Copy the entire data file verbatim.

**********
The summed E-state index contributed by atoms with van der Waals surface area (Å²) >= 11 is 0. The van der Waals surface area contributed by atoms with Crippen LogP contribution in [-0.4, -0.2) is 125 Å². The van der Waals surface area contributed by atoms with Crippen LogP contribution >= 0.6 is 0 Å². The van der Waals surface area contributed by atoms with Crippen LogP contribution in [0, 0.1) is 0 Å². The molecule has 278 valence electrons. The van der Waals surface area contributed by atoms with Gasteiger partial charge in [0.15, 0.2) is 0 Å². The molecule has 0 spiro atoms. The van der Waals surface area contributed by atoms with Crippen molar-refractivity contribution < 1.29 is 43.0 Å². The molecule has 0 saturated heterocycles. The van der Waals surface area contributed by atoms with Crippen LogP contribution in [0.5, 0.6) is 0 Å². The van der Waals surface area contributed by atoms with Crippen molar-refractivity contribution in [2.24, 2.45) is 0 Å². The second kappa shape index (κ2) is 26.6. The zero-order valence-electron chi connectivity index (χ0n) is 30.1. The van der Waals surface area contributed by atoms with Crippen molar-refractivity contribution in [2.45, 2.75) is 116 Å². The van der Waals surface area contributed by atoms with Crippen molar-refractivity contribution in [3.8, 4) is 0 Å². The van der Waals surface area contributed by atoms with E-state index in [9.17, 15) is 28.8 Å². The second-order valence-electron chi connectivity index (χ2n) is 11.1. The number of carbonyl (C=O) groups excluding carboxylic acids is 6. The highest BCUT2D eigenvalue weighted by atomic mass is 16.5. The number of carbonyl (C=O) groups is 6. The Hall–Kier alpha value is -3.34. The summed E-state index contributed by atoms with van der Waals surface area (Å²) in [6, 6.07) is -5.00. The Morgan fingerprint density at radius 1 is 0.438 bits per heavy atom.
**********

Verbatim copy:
The summed E-state index contributed by atoms with van der Waals surface area (Å²) >= 11 is 0. The van der Waals surface area contributed by atoms with Crippen LogP contribution in [-0.4, -0.2) is 125 Å². The van der Waals surface area contributed by atoms with Crippen LogP contribution >= 0.6 is 0 Å². The van der Waals surface area contributed by atoms with Crippen LogP contribution in [0, 0.1) is 0 Å². The molecule has 278 valence electrons. The van der Waals surface area contributed by atoms with Gasteiger partial charge in [0.15, 0.2) is 0 Å². The molecule has 0 spiro atoms. The van der Waals surface area contributed by atoms with Crippen molar-refractivity contribution < 1.29 is 43.0 Å². The molecule has 0 saturated heterocycles. The van der Waals surface area contributed by atoms with Crippen LogP contribution in [0.5, 0.6) is 0 Å². The van der Waals surface area contributed by atoms with Crippen molar-refractivity contribution in [2.24, 2.45) is 0 Å². The second kappa shape index (κ2) is 26.6. The zero-order valence-electron chi connectivity index (χ0n) is 30.1. The van der Waals surface area contributed by atoms with Crippen molar-refractivity contribution in [2.45, 2.75) is 116 Å². The van der Waals surface area contributed by atoms with Crippen molar-refractivity contribution in [3.8, 4) is 0 Å². The van der Waals surface area contributed by atoms with E-state index in [9.17, 15) is 28.8 Å². The second-order valence-electron chi connectivity index (χ2n) is 11.1. The number of carbonyl (C=O) groups excluding carboxylic acids is 6. The highest BCUT2D eigenvalue weighted by atomic mass is 16.5. The number of carbonyl (C=O) groups is 6. The Hall–Kier alpha value is -3.34. The summed E-state index contributed by atoms with van der Waals surface area (Å²) in [6, 6.07) is -5.00. The Morgan fingerprint density at radius 1 is 0.438 bits per heavy atom.